Easy Credit


Cyrus McCormick’s mechanical reaper revolutionalized agriculture. McCormick’s reaper enabled one man to harvest the same amount of grain in one day as he could in two weeks by hand. Since grain goes bad when not timely harvested, the reaper enabled farmers to plant far larger crops with commensurate profits. Additionally, the reaper lowered the price of grain, enabling the booming US population to cost-effectively eat.

His company, McCormick & Odgen (the major of Chicago), grew at a fast pace. Eventually, McCormick bought out Odgen and the McCormick Reaper Company thrived.

However, McCormick faced one major problem; his patent was expiring. In 1848, McCormick entered into an epic showdown with Obed Hussey, who invented and patented a similar reaper before his. After heated litigation, the judge did a Solomon and declared both patents invalid. Countless reaper manufacturers started selling low-cost knockoffs.

In response, McCormick marketed heavily. One of his biggest challenges was a chicken-and-egg problem. Farmers using reapers will realize increased revenue and profit. But, with their smaller farms and crops, reapers were not affordable.

Easy Credit

In response, McCormick came up with a seldom-used strategic move: easy credit. Knowing that the reaper will increase revenue and profit, McCormick extended credit to virtually anybody who wanted a reaper. Since McCormick’s business was already profitable he could afford to do this. However, the myriad of me-too knockoff reaper companies did not have the capital to compete.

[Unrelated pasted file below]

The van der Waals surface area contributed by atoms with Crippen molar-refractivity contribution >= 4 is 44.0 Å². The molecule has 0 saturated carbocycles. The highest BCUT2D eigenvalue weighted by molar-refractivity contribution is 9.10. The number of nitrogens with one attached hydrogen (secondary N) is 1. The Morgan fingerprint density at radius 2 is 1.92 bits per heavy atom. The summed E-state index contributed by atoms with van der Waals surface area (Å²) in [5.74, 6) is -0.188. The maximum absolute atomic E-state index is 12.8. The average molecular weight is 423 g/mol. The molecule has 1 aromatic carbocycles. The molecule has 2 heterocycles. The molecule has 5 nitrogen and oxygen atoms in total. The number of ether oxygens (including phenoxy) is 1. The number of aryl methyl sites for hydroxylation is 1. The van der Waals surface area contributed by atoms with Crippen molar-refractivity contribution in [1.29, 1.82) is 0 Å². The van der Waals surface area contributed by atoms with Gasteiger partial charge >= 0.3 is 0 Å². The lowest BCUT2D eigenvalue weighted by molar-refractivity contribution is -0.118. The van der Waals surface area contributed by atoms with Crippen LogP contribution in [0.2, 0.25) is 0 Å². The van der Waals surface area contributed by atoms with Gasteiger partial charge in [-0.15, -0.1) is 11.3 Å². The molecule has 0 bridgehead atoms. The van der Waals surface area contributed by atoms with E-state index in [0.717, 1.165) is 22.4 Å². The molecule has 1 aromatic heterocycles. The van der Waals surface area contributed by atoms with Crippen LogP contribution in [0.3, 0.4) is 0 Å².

McCormick’s strategy was wildly successful. His business, later renamed International Harvester, went on to dominate the field for 150 years. Interestingly, in 1984, International Harvester sold the farming division after suffering enormous losses due to a months-long strike. The CEO responsible for the strike, Archie McCardell, is the same CEO who ignored the Xerox PARC inventions during his time as CEO of Xerox. The Board of Directors fired him the day after the strike finally settled. McCardell was also at the helm of Xerox when Japanese competitors took the bulk of the copier market.

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